Brent, the benchmark for two thirds of the world’s oil, was 0.02 per cent lower at $86.11 a barrel at 2.42pm UAE time. West Texas Intermediate, the gauge that tracks US crude, was up 0.04 per cent at $80.16 a barrel.
Brent closed 2.3 per cent lower at $2.06 on Wednesday, while WTI was down 1.8 per cent at $1.49 at session's end.
"Oil prices continue to remain interesting as bulls are still in town and continue to support the prices," said Naeem Aslam, chief market analyst at AvaTrade.
"Investors continue to bet on the most important factor — the Chinese demand and its recovery."
US crude oil stocks rose by about 3.4 million barrels last week, Emirates NBD analysts said, citing data from the American Petroleum Institute. Analysts were expecting a growth of 1 million barrels.
The indicator, which shows the level of oil and product stored, gives an overview of US petroleum demand. If the increase in crude inventories is more than expected, it implies weaker demand and is bearish for crude prices.
Futures also came under pressure from growing signs of a recession in the world’s largest economy.
The US Conference Board leading economic index, a basket of 10 indicators of economic activity, fell by 1 per cent in December, steeper than analysts' estimates of a 0.7 per cent drop.
The index is now down 4.2 per cent between June and December 2022.
Oil futures have gained for two straight weeks after China — the world’s second-largest economy and top crude importer — reopened its borders for the first time in three years, triggering a sharp rise in airline bookings.
China's economy, which grew 3 per cent in 2022, is set to improve and is highly likely to reach a normal growth rate in 2023, Vice Premier Liu He told the World Economic Forum in Davos last week.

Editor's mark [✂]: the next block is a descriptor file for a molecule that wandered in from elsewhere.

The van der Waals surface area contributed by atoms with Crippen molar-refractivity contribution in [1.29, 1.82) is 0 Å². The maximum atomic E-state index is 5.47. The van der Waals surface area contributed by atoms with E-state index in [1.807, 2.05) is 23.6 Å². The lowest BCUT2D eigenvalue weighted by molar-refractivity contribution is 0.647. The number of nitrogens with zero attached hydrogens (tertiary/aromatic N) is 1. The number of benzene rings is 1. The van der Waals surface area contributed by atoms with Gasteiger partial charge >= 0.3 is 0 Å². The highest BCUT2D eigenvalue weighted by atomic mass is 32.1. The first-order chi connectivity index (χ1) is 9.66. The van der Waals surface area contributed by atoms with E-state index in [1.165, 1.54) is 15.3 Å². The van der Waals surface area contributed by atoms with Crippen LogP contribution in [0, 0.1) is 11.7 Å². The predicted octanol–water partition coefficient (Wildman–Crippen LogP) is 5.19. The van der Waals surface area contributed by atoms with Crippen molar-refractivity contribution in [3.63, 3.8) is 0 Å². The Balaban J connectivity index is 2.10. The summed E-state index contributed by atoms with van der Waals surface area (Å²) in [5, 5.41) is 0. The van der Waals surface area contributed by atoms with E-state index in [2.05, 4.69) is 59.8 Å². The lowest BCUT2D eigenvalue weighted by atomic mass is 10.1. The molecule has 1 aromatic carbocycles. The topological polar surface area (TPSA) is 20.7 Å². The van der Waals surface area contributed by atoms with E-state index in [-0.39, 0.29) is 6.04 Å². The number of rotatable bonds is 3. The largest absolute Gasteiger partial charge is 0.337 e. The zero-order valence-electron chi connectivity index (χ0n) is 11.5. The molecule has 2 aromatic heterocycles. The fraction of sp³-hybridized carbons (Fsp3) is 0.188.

Global oil demand will surge to a “record” this year, following the end of coronavirus restrictions in China, the International Energy Agency said in a report last week.
Oil demand will rise by 1.9 million barrels per day to 101.7 million bpd in 2023, said the IEA, which had previously estimated a growth of 1.7 million bpd.
“Two wild cards dominate the 2023 oil market outlook: Russia and China,” the Paris-based agency said.
“The well-supplied oil balance at the start of 2023 could quickly tighten, however, as western sanctions impact Russian exports.”
Meanwhile, Opec has stuck to its global oil demand forecast for this year, despite an improving economic outlook in China.
The group still expects oil demand to grow by 2.2 million bpd this year, which is lower than its estimate of 2.5 million bpd growth for 2022, it said last week.
Global growth is projected to decline to 1.7 per cent this year from the 3 per cent forecast six months ago, the World Bank said in its latest Global Economic Prospects report, released this month.
This is the third weakest pace of growth in about three decades, reflecting global monetary tightening, the effects of Russia's war in Ukraine, high inflation levels, worsening financial conditions and weaker growth in the US, China and the euro area.